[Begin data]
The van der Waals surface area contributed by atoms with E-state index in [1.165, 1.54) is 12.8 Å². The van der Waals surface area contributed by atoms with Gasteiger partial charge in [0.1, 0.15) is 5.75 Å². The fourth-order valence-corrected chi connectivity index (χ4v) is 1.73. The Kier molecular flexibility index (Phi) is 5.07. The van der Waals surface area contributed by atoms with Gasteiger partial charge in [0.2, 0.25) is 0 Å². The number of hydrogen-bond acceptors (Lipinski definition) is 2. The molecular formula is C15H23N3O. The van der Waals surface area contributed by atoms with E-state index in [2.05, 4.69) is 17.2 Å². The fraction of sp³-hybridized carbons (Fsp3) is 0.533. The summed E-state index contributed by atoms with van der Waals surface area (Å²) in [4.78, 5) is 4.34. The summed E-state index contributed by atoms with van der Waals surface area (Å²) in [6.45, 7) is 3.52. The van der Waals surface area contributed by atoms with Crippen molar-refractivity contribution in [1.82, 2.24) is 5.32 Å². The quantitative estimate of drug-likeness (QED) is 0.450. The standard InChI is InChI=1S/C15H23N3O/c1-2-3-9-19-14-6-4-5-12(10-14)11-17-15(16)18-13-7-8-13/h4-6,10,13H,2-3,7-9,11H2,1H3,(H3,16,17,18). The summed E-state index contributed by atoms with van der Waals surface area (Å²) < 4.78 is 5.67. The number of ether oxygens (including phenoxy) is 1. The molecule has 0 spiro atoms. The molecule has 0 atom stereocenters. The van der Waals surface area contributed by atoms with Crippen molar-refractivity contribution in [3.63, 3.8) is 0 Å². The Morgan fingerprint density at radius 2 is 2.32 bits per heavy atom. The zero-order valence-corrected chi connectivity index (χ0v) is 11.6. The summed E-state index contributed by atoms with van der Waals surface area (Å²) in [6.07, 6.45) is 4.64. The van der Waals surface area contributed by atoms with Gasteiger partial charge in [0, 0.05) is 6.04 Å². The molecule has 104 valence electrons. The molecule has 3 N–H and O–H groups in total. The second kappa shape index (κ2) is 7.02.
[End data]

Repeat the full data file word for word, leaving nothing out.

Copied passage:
The van der Waals surface area contributed by atoms with E-state index in [1.165, 1.54) is 12.8 Å². The van der Waals surface area contributed by atoms with Gasteiger partial charge in [0.1, 0.15) is 5.75 Å². The fourth-order valence-corrected chi connectivity index (χ4v) is 1.73. The Kier molecular flexibility index (Phi) is 5.07. The van der Waals surface area contributed by atoms with Gasteiger partial charge in [0.2, 0.25) is 0 Å². The number of hydrogen-bond acceptors (Lipinski definition) is 2. The molecular formula is C15H23N3O. The van der Waals surface area contributed by atoms with E-state index in [2.05, 4.69) is 17.2 Å². The fraction of sp³-hybridized carbons (Fsp3) is 0.533. The summed E-state index contributed by atoms with van der Waals surface area (Å²) in [4.78, 5) is 4.34. The summed E-state index contributed by atoms with van der Waals surface area (Å²) in [6.45, 7) is 3.52. The van der Waals surface area contributed by atoms with Crippen molar-refractivity contribution in [1.82, 2.24) is 5.32 Å². The quantitative estimate of drug-likeness (QED) is 0.450. The standard InChI is InChI=1S/C15H23N3O/c1-2-3-9-19-14-6-4-5-12(10-14)11-17-15(16)18-13-7-8-13/h4-6,10,13H,2-3,7-9,11H2,1H3,(H3,16,17,18). The summed E-state index contributed by atoms with van der Waals surface area (Å²) < 4.78 is 5.67. The number of ether oxygens (including phenoxy) is 1. The molecule has 0 spiro atoms. The molecule has 0 atom stereocenters. The van der Waals surface area contributed by atoms with Crippen molar-refractivity contribution in [3.63, 3.8) is 0 Å². The Morgan fingerprint density at radius 2 is 2.32 bits per heavy atom. The zero-order valence-corrected chi connectivity index (χ0v) is 11.6. The summed E-state index contributed by atoms with van der Waals surface area (Å²) in [6.07, 6.45) is 4.64. The van der Waals surface area contributed by atoms with Gasteiger partial charge in [0, 0.05) is 6.04 Å². The molecule has 104 valence electrons. The molecule has 3 N–H and O–H groups in total. The second kappa shape index (κ2) is 7.02.